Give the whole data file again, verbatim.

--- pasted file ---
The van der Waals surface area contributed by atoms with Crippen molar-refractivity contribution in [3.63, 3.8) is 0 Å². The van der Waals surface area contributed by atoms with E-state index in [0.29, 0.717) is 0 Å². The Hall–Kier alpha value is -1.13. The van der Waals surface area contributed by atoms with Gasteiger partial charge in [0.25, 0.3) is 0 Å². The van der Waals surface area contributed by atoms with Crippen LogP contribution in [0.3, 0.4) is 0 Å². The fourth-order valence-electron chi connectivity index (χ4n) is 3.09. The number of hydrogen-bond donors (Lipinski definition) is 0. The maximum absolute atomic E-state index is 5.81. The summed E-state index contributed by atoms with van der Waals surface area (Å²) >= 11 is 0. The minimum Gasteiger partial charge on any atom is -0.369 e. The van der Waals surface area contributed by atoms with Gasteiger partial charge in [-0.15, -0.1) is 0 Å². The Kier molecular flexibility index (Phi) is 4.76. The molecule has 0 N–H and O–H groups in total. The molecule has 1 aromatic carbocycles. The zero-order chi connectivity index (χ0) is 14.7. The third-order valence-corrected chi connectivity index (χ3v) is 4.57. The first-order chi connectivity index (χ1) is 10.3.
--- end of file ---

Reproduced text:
The van der Waals surface area contributed by atoms with Crippen molar-refractivity contribution in [3.63, 3.8) is 0 Å². The van der Waals surface area contributed by atoms with E-state index in [0.29, 0.717) is 0 Å². The Hall–Kier alpha value is -1.13. The van der Waals surface area contributed by atoms with Gasteiger partial charge in [0.25, 0.3) is 0 Å². The van der Waals surface area contributed by atoms with Crippen LogP contribution in [0.3, 0.4) is 0 Å². The fourth-order valence-electron chi connectivity index (χ4n) is 3.09. The number of hydrogen-bond donors (Lipinski definition) is 0. The maximum absolute atomic E-state index is 5.81. The summed E-state index contributed by atoms with van der Waals surface area (Å²) >= 11 is 0. The minimum Gasteiger partial charge on any atom is -0.369 e. The van der Waals surface area contributed by atoms with Gasteiger partial charge in [-0.15, -0.1) is 0 Å². The Kier molecular flexibility index (Phi) is 4.76. The molecule has 0 N–H and O–H groups in total. The molecule has 1 aromatic carbocycles. The zero-order chi connectivity index (χ0) is 14.7. The third-order valence-corrected chi connectivity index (χ3v) is 4.57. The first-order chi connectivity index (χ1) is 10.3.